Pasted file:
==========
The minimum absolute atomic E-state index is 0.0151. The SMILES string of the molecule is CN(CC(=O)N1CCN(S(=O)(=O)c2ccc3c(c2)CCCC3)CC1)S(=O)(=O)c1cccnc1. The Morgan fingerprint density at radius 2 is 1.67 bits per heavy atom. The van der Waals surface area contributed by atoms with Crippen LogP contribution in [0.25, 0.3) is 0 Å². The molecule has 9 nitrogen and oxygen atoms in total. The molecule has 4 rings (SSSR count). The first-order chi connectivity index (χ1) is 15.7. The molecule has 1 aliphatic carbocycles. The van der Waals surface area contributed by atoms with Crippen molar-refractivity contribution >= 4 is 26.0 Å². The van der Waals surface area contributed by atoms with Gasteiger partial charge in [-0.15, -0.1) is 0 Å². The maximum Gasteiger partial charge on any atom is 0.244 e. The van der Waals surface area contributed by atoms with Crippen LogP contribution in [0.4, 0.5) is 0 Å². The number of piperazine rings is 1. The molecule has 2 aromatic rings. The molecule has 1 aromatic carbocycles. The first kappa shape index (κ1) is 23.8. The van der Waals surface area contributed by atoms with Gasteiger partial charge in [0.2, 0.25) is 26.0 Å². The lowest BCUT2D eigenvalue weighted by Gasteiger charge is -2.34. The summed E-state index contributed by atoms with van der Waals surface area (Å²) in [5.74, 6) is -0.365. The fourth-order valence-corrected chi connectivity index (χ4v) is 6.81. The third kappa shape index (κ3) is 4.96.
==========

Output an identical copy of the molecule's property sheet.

The minimum absolute atomic E-state index is 0.0151. The SMILES string of the molecule is CN(CC(=O)N1CCN(S(=O)(=O)c2ccc3c(c2)CCCC3)CC1)S(=O)(=O)c1cccnc1. The Morgan fingerprint density at radius 2 is 1.67 bits per heavy atom. The van der Waals surface area contributed by atoms with Crippen LogP contribution in [0.25, 0.3) is 0 Å². The molecule has 9 nitrogen and oxygen atoms in total. The molecule has 4 rings (SSSR count). The first-order chi connectivity index (χ1) is 15.7. The molecule has 1 aliphatic carbocycles. The van der Waals surface area contributed by atoms with Crippen molar-refractivity contribution >= 4 is 26.0 Å². The van der Waals surface area contributed by atoms with Gasteiger partial charge in [-0.15, -0.1) is 0 Å². The maximum Gasteiger partial charge on any atom is 0.244 e. The van der Waals surface area contributed by atoms with Crippen LogP contribution in [0.4, 0.5) is 0 Å². The number of piperazine rings is 1. The molecule has 2 aromatic rings. The molecule has 1 aromatic carbocycles. The first kappa shape index (κ1) is 23.8. The van der Waals surface area contributed by atoms with Gasteiger partial charge in [0.2, 0.25) is 26.0 Å². The lowest BCUT2D eigenvalue weighted by Gasteiger charge is -2.34. The summed E-state index contributed by atoms with van der Waals surface area (Å²) in [5.74, 6) is -0.365. The fourth-order valence-corrected chi connectivity index (χ4v) is 6.81. The third kappa shape index (κ3) is 4.96.